Religion and Public Life in the Southern Crossroads: Showdown States
The region that has produced our last three presidents is ground zero of America's current culture wars. Comprising Missouri, Arkansas, Louisiana, Texas, and Oklahoma, it is a land of borders where East meets West, South meets North, and Anglo America meets the cultures of Mexico and the Caribbean. Here, cultural and religious conflict has long been a way of life: Methodists, Baptists, Pentecostals and Catholics; Latinos, Blacks, and Native Americans all strive with and against each other around agendas of family, gender, race, and turf. Religion and Public Life in the Southern Crossroads examines the distinctive character of this region and shows how it is shaping the religious politics of America today."
What people are saying - Write a review
We haven't found any reviews in the usual places.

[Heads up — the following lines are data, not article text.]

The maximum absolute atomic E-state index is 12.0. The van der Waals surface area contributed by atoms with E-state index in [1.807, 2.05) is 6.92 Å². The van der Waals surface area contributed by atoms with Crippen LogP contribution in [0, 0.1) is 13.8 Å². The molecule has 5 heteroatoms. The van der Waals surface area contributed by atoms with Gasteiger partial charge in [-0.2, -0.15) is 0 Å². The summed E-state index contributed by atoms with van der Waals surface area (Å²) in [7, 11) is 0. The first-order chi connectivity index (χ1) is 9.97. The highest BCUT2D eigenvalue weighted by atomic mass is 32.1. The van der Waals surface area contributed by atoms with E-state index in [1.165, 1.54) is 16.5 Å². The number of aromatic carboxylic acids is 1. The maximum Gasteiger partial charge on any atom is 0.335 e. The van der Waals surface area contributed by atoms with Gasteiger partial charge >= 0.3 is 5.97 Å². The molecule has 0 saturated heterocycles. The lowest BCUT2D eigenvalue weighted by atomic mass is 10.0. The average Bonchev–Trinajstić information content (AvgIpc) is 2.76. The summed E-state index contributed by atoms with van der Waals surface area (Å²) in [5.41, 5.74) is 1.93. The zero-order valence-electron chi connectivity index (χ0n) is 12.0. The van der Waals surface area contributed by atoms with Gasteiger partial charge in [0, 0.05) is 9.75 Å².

abortion African African-American African-American Protestants American Religious ARIS Assemblies bishops black churches black Protestants burned-over district Catholic Church Catholicism Center charismatic Cherokee Christian Right Church of Christ Civil claimed congregations conservative Crossroads Catholics Crossroads culture Dallas decline Democratic denomination election Episcopalians evangelical Protestants faith fundamentalist gay rights gious Glenmary high-commitment white historic Holiness-Pentecostal homosexuality immigrants increase Indians influence issues largest Latino Latino Catholics leaders Little Rock Louis Louisiana low-commitment mainline Protestants Mark Silk megachurch Mercer University Methodists ministers ministry Mississippi Missouri movement Muslim NARA Native Americans nineteenth century North Oklahoma organization Orleans parishes pastor Pentecostal percent of high-commitment political Presbyterian Religion and Public religious adherents religious groups represent Republican revival school vouchers Seminary significant social Southeast Southern Baptist Convention Southern Crossroads Southern Crossroads region Southern Culture state's survey Texas theological tion total population traditional United Methodists vote voters white evangelicals worship